Commercial vs Residential Loans (Which is better?)Oct 16, 2021
What are the pros and cons of doing commercial loans and residential loans? If you're looking to build a real estate property, you'll need to take loan terms and lengths into account when deciding on your approach...
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Interest rates with a bank are about four-ish percent as we post this. Hard money is going to be close to 10%. With a couple of points on the front. Yeah, a couple of percentages of your loan amount.
So we've got our land, it's developed, it's ready to build on. What about construction financing? What thoughts do you have there?
I think when people hear of construction finance or construction loan, if they haven't been through it, they get a little bit nervous, it's a little bit foreign or unknown.
But once you've been through the process and understand it, it's not as scary or intimidating. But typically what you can plan on is a construction lender gonna want to see at least 25% down, and you're gonna plan on some buying cost, or closing cost.
So you need to understand, okay, what's in that buying costs, closing costs, just like with any other loan that we're talking about here. A lot of times in the buying costs, you're gonna see an interest reserve account, you can either pay on that monthly, a lot of times, or it could be paid up upfront.
That's how we do it, we collect 12 months upfront, and we have that health and interest reserve account. So when you're getting a construction loan, it's interest-only plan on paying either monthly payment for that loan or upfront, there's gonna usually be a 1% origination fee, maybe more, you're gonna see appraisal fee, closing costs, things like that.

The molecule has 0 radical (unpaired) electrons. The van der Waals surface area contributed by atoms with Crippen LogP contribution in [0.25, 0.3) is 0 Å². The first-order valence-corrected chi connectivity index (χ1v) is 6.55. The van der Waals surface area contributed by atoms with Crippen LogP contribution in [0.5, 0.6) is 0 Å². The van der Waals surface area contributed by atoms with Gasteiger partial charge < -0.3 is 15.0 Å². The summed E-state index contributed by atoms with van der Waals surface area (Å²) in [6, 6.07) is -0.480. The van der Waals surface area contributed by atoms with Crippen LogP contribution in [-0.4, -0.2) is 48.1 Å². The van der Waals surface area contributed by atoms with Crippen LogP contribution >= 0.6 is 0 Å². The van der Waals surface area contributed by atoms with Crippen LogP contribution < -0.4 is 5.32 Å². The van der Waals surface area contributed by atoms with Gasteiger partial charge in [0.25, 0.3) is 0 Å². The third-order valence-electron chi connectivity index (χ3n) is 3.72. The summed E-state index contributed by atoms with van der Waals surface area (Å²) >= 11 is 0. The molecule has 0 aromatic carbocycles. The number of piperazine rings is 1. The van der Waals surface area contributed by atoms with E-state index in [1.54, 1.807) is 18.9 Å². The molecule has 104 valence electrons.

I think it also depends on are you gonna have to go commercial Are you gonna going to be able to do residential, right, depending on the number of doors. We've done projects where anywhere from one to four doors, we can get to residential, and then five and above, you need to go commercial. Commercial terms are usually not as favorable, but they still do work. Sometimes that process is a lot harder. But through commercial, you can also do it in the name of an LLC, where to go residential, it has to be in your personal name.
That's right. Going residential. Once again, this is a bank, and they have very set requirements. When we say going residential, we're talking about these conforming Fannie Mae, Freddie Mac loans. And there is a very specific set of criteria that you have to go through and you either meet it or you do not very rarely Is it is it blurry. One thing that happens to me a lot is when I send somebody to a commercial lender that's been used to dealing with residential, they always call me like 60 days later mad, like these commercial guys are clowns like, well, there's not a set of criteria, right?
This is a bunch of old bankers that collect all your financials and get in a committee eat some donuts and talk about does we like this guy? and black and white answers don't always come out of that meeting.
So commercial is there's like a thought that's expressed a lot of people say, I want to do a commercial deal because they don't care about my credit score my financials, they just care about the deal. Not true at all. But what is true, they care a lot more about the deal. on a residential loan. It is chases, credit score, and debt to income ratio, purely that does that deal on a commercial deal. It's, is Chase an idiot? Okay, he's not great. Is he financially viable? Is the solvent? Great. Now, how does this deal look?
Because it doesn't matter how good you look if the deal doesn't look good. It has to stand on its own.
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